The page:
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In her recent New York Times profile of Mark Crispin Miller, a professor of media studies at NYU and a longtime contributor to Harper’s Magazine, Ariel Kaminer discusses Miller’s drive to promote electoral integrity, an effort she notes gained significant traction with the cover story he wrote for Harper’s in August 2005, “None Dare Call It Stolen.”
That traction, Kaminer argues, diminished with the publication of Fooled Again, Miller’s book on election reform. “Having previously established himself as a respected critic of television and advertising,” she writes, “Professor Miller became a lonely voice of doom, the Cassandra of the American electoral system.” Kaminer neglects to mention, however, that Miller based good portions of his work on Preserving Democracy: What Went Wrong in Ohio, a report by the Democratic staff of the House Judiciary Committee that found “numerous, serious election irregularities” affecting hundreds of thousands of votes in the presidential election of 2004. Readers familiar with that report, and with our December 2012 cover story, “How to Rig an Election,” by Victoria Collier, will be aware of the passel of other Cassandras keeping an eye on this country’s electoral system.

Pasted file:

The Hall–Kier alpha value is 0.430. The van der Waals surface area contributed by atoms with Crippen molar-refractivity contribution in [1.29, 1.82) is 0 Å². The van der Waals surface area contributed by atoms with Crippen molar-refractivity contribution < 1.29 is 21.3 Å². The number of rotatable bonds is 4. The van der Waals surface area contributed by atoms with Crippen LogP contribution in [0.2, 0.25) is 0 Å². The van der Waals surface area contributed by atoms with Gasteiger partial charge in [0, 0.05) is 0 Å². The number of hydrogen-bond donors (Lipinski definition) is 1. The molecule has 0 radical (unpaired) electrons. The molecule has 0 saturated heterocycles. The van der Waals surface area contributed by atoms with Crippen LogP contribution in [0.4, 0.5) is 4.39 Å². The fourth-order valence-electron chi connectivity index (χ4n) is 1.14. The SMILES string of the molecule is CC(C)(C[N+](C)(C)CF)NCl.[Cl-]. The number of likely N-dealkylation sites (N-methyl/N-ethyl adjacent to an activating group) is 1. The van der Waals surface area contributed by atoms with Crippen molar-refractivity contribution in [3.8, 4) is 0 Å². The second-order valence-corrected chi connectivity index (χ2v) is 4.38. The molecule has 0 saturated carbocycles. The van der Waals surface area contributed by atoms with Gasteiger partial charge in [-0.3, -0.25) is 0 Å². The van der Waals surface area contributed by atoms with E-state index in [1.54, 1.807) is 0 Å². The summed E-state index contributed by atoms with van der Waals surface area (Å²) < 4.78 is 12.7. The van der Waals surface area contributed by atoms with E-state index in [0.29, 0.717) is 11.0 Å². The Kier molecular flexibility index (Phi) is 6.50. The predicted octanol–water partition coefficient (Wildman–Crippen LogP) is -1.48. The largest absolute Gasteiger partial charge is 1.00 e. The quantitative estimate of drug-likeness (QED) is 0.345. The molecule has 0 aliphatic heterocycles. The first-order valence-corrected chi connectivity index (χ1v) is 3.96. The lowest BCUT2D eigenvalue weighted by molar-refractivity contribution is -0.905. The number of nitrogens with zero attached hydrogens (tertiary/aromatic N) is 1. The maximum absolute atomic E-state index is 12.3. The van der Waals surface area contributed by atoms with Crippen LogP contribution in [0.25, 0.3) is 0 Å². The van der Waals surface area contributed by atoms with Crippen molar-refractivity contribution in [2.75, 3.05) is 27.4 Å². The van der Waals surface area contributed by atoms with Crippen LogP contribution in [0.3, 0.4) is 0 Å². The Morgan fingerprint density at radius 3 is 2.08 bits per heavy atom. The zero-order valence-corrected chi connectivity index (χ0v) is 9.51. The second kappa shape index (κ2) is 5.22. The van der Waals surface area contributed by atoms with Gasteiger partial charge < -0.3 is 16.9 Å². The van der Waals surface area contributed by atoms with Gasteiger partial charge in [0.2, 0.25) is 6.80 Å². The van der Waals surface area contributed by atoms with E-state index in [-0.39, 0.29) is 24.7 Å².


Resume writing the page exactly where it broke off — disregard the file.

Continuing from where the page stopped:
More from Harper’s Magazine:
Official Business — March 17, 2015, 4:01 am
Listen to the broadcast version of “American Hustle,” Alexandra Starr’s story, for the April 2015 issue of Harper’s Magazine, about how elite youth basketball exploits African athletes.
Official Business — January 8, 2015, 3:57 pm
We defend Charlie Hebdo’s right to publish its cartoons—and our right to critique them.
Damages sought, in a defamation suit, by a Chicago landlord from a tenant who complained about mold via Twitter:
The British House of Lords voted to limit the right of parents to spank their children.
The Mall of America hired its first black Santa, a real estate company valued Mr. and Mrs. Claus’s North Pole home at $656,957, and it was reported that the price of the gifts from “Twelve Days of Christmas” went up by more than $200 in 2016, to $34,363.49.
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"It is an interesting and somewhat macabre parlor game to play at a large gathering of one’s acquaintances: to speculate who in a showdown would go Nazi. By now, I think I know. I have gone through the experience many times—in Germany, in Austria, and in France. I have come to know the types: the born Nazis, the Nazis whom democracy itself has created, the certain-to-be fellow-travelers. And I also know those who never, under any conceivable circumstances, would become Nazis."